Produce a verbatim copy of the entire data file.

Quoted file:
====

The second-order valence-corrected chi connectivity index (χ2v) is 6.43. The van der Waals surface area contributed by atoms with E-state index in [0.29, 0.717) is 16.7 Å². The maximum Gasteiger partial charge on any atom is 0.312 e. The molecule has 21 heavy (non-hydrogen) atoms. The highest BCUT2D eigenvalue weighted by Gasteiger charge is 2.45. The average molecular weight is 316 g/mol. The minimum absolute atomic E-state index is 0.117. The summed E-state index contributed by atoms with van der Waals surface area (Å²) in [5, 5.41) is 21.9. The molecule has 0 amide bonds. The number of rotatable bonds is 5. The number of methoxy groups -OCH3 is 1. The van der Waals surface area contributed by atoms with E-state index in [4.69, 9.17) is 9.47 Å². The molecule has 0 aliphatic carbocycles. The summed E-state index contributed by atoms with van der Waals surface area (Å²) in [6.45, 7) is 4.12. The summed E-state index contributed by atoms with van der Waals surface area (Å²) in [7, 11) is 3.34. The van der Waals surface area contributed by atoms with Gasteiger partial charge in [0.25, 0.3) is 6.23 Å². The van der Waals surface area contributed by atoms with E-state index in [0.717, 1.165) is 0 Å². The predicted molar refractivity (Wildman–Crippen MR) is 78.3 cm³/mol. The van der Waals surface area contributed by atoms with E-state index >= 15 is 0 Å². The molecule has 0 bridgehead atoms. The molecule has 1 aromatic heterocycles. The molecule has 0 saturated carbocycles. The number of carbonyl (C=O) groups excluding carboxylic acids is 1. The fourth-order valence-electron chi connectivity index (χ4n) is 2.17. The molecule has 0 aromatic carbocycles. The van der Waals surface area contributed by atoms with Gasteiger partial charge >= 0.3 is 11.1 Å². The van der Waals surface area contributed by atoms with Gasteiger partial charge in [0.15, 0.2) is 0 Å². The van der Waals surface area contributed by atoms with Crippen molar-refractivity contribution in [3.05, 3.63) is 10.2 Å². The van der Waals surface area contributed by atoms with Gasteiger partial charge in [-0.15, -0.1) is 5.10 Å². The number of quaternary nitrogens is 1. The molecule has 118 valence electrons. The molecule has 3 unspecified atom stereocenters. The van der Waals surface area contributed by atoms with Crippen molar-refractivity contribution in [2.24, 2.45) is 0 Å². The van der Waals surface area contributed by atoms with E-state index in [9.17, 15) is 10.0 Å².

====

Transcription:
The second-order valence-corrected chi connectivity index (χ2v) is 6.43. The van der Waals surface area contributed by atoms with E-state index in [0.29, 0.717) is 16.7 Å². The maximum Gasteiger partial charge on any atom is 0.312 e. The molecule has 21 heavy (non-hydrogen) atoms. The highest BCUT2D eigenvalue weighted by Gasteiger charge is 2.45. The average molecular weight is 316 g/mol. The minimum absolute atomic E-state index is 0.117. The summed E-state index contributed by atoms with van der Waals surface area (Å²) in [5, 5.41) is 21.9. The molecule has 0 amide bonds. The number of rotatable bonds is 5. The number of methoxy groups -OCH3 is 1. The van der Waals surface area contributed by atoms with E-state index in [4.69, 9.17) is 9.47 Å². The molecule has 0 aliphatic carbocycles. The summed E-state index contributed by atoms with van der Waals surface area (Å²) in [6.45, 7) is 4.12. The summed E-state index contributed by atoms with van der Waals surface area (Å²) in [7, 11) is 3.34. The van der Waals surface area contributed by atoms with Gasteiger partial charge in [0.25, 0.3) is 6.23 Å². The van der Waals surface area contributed by atoms with E-state index in [0.717, 1.165) is 0 Å². The predicted molar refractivity (Wildman–Crippen MR) is 78.3 cm³/mol. The van der Waals surface area contributed by atoms with E-state index >= 15 is 0 Å². The molecule has 0 bridgehead atoms. The molecule has 1 aromatic heterocycles. The molecule has 0 saturated carbocycles. The number of carbonyl (C=O) groups excluding carboxylic acids is 1. The fourth-order valence-electron chi connectivity index (χ4n) is 2.17. The molecule has 0 aromatic carbocycles. The van der Waals surface area contributed by atoms with Gasteiger partial charge >= 0.3 is 11.1 Å². The van der Waals surface area contributed by atoms with Gasteiger partial charge in [0.15, 0.2) is 0 Å². The van der Waals surface area contributed by atoms with Crippen molar-refractivity contribution in [3.05, 3.63) is 10.2 Å². The van der Waals surface area contributed by atoms with Gasteiger partial charge in [-0.15, -0.1) is 5.10 Å². The number of quaternary nitrogens is 1. The molecule has 118 valence electrons. The molecule has 3 unspecified atom stereocenters. The van der Waals surface area contributed by atoms with Crippen molar-refractivity contribution in [2.24, 2.45) is 0 Å². The van der Waals surface area contributed by atoms with E-state index in [9.17, 15) is 10.0 Å².